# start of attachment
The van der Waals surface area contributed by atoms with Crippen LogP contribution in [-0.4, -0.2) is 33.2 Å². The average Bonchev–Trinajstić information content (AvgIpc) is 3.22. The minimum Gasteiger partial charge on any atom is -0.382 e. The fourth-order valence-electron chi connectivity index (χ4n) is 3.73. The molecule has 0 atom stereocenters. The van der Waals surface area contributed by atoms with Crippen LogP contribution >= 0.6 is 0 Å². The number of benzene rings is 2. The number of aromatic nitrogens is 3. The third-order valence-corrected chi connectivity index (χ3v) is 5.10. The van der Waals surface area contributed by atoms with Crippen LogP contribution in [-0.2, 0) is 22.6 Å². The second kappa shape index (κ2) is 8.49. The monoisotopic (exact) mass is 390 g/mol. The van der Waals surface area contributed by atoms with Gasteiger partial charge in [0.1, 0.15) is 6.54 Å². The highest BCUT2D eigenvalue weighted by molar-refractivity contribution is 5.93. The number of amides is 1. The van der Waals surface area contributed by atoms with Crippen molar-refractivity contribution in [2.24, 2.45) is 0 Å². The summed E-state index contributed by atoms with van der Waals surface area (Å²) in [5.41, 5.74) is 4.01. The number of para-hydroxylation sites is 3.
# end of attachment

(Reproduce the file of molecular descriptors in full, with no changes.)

The van der Waals surface area contributed by atoms with Crippen LogP contribution in [-0.4, -0.2) is 33.2 Å². The average Bonchev–Trinajstić information content (AvgIpc) is 3.22. The minimum Gasteiger partial charge on any atom is -0.382 e. The fourth-order valence-electron chi connectivity index (χ4n) is 3.73. The molecule has 0 atom stereocenters. The van der Waals surface area contributed by atoms with Crippen LogP contribution >= 0.6 is 0 Å². The number of benzene rings is 2. The number of aromatic nitrogens is 3. The third-order valence-corrected chi connectivity index (χ3v) is 5.10. The van der Waals surface area contributed by atoms with Crippen LogP contribution in [-0.2, 0) is 22.6 Å². The second kappa shape index (κ2) is 8.49. The monoisotopic (exact) mass is 390 g/mol. The van der Waals surface area contributed by atoms with Gasteiger partial charge in [0.1, 0.15) is 6.54 Å². The highest BCUT2D eigenvalue weighted by molar-refractivity contribution is 5.93. The number of amides is 1. The van der Waals surface area contributed by atoms with Crippen molar-refractivity contribution in [2.24, 2.45) is 0 Å². The summed E-state index contributed by atoms with van der Waals surface area (Å²) in [5.41, 5.74) is 4.01. The number of para-hydroxylation sites is 3.